The past week has been rough. Two mass shootings have left communities in Colorado and California torn asunder, and debate concerning gun violence the cause of these heinous acts has reached a new fever pitch.

In Colorado Springs, the single shooter involved in the incident expressed anger over the widely discredited anti-Planned Parenthood videos upon his arrest. “No more baby parts,” Robert Dear – the alleged shooter – told the arresting officers.

Reports out today indicate that Tashfeen Malik – one of the two suspects in the San Bernardino shooting – had pledged loyalty to ISIS, the murderous terror group responsible for the recent attacks in Paris and the bombing of a Russian commercial jet in Egypt.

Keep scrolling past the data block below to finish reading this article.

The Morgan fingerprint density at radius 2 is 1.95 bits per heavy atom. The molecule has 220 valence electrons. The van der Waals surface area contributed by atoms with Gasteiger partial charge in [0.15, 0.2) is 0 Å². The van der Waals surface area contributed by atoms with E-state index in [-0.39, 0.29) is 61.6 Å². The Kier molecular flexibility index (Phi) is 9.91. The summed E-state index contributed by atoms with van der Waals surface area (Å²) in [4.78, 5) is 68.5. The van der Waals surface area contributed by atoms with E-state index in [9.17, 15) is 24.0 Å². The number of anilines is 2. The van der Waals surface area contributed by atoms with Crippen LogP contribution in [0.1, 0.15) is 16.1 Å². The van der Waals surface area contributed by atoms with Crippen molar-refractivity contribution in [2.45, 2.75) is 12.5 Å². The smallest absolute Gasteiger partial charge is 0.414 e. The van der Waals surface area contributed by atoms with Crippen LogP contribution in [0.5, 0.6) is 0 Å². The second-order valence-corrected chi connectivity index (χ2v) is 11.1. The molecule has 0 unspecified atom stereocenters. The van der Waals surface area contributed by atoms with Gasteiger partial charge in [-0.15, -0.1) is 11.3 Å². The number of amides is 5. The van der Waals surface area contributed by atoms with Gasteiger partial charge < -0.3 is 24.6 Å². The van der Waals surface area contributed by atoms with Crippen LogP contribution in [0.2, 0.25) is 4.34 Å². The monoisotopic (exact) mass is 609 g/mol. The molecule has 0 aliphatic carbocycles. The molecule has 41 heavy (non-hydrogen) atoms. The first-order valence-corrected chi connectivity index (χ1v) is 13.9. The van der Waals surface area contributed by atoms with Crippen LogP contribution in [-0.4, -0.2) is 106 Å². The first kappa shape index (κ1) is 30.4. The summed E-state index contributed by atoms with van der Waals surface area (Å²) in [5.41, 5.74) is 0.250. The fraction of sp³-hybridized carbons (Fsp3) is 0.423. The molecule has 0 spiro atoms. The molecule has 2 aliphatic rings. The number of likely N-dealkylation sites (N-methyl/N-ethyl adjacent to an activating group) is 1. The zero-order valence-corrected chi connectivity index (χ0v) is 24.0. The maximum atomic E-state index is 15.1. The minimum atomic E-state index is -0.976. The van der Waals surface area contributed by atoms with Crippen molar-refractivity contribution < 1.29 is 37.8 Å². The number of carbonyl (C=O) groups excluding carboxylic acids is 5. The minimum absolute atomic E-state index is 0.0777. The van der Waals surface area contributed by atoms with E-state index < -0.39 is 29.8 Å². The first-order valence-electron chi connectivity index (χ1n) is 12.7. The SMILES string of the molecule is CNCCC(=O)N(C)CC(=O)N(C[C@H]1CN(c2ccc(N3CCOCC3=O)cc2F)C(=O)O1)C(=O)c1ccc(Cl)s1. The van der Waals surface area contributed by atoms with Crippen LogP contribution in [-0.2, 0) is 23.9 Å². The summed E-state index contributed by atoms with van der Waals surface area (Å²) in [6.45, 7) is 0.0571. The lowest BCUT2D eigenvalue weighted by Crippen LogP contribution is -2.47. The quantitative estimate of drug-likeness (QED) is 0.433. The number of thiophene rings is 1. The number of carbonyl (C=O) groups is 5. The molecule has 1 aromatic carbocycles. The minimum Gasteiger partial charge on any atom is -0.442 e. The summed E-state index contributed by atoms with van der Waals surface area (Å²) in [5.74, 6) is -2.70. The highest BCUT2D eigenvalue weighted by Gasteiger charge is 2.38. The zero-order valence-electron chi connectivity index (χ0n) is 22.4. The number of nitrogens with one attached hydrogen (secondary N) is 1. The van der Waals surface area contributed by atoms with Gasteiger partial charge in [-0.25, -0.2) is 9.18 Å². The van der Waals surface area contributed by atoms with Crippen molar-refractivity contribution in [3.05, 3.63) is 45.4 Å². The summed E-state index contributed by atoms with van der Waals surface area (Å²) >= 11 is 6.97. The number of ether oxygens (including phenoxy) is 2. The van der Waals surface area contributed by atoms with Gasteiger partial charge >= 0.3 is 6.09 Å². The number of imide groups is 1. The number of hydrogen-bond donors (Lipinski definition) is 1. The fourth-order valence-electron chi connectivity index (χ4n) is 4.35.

Whatever the differences, there is one thing in common between the two shootings: both occurred at nonprofit centers that offer social services. While the target of the San Bernardino shooting was a holiday party for county officials, the building it took place in also houses welfare offices that assist people with disabilities. The target in Colorado was Planned Parenthood, which offers a variety of medical services to disadvantaged women.

Following the Colorado shooting, people rallied around Planned Parenthood on social media and reaffirmed their support for women’s health. But there could be other unforeseen consequences from these events. As mass public shootings enter various spheres of our nation’s rich social life, feelings of insecurity may grow. Nonprofit professionals and and the beneficiaries of basic needs assistance don’t need this fear. What they need is more support.

Acts of terror cannot win out over the philanthropy inherent to the human spirit. The boldest way to stand-up against this violence is to stand in the name of humanity, equality, and good will.

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